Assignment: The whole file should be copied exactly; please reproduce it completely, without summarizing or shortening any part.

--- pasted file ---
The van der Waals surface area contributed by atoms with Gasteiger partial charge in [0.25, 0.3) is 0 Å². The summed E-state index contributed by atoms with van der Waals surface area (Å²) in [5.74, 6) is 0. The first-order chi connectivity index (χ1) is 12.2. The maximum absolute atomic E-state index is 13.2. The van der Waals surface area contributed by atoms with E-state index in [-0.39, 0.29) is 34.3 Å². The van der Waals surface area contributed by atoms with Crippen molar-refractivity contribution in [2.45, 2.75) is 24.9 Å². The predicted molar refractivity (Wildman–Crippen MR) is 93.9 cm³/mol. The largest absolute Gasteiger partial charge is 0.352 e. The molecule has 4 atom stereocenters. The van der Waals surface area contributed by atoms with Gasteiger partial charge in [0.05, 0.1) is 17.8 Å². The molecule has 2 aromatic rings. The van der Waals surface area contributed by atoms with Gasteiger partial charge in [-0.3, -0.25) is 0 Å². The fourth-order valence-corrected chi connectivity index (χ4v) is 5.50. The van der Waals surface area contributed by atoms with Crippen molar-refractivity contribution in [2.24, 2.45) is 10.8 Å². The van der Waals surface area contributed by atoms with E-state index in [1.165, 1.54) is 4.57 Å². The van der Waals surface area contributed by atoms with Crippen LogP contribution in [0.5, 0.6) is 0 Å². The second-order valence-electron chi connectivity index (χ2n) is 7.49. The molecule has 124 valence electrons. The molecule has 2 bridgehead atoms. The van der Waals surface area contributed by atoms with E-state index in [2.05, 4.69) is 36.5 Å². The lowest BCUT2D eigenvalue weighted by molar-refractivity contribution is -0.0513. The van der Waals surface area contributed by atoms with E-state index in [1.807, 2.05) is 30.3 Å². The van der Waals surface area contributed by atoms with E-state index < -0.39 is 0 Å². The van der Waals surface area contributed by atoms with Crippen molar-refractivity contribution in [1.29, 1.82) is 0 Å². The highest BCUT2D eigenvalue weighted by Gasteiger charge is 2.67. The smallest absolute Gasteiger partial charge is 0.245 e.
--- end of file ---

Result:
The van der Waals surface area contributed by atoms with Gasteiger partial charge in [0.25, 0.3) is 0 Å². The summed E-state index contributed by atoms with van der Waals surface area (Å²) in [5.74, 6) is 0. The first-order chi connectivity index (χ1) is 12.2. The maximum absolute atomic E-state index is 13.2. The van der Waals surface area contributed by atoms with E-state index in [-0.39, 0.29) is 34.3 Å². The van der Waals surface area contributed by atoms with Crippen molar-refractivity contribution in [2.45, 2.75) is 24.9 Å². The predicted molar refractivity (Wildman–Crippen MR) is 93.9 cm³/mol. The largest absolute Gasteiger partial charge is 0.352 e. The molecule has 4 atom stereocenters. The van der Waals surface area contributed by atoms with Gasteiger partial charge in [0.05, 0.1) is 17.8 Å². The molecule has 2 aromatic rings. The van der Waals surface area contributed by atoms with Gasteiger partial charge in [-0.3, -0.25) is 0 Å². The fourth-order valence-corrected chi connectivity index (χ4v) is 5.50. The van der Waals surface area contributed by atoms with Crippen molar-refractivity contribution in [2.24, 2.45) is 10.8 Å². The van der Waals surface area contributed by atoms with E-state index in [1.165, 1.54) is 4.57 Å². The van der Waals surface area contributed by atoms with Crippen LogP contribution in [0.5, 0.6) is 0 Å². The second-order valence-electron chi connectivity index (χ2n) is 7.49. The molecule has 124 valence electrons. The molecule has 2 bridgehead atoms. The van der Waals surface area contributed by atoms with E-state index in [2.05, 4.69) is 36.5 Å². The lowest BCUT2D eigenvalue weighted by molar-refractivity contribution is -0.0513. The van der Waals surface area contributed by atoms with E-state index in [1.807, 2.05) is 30.3 Å². The van der Waals surface area contributed by atoms with E-state index < -0.39 is 0 Å². The van der Waals surface area contributed by atoms with Crippen molar-refractivity contribution in [1.29, 1.82) is 0 Å². The highest BCUT2D eigenvalue weighted by Gasteiger charge is 2.67. The smallest absolute Gasteiger partial charge is 0.245 e.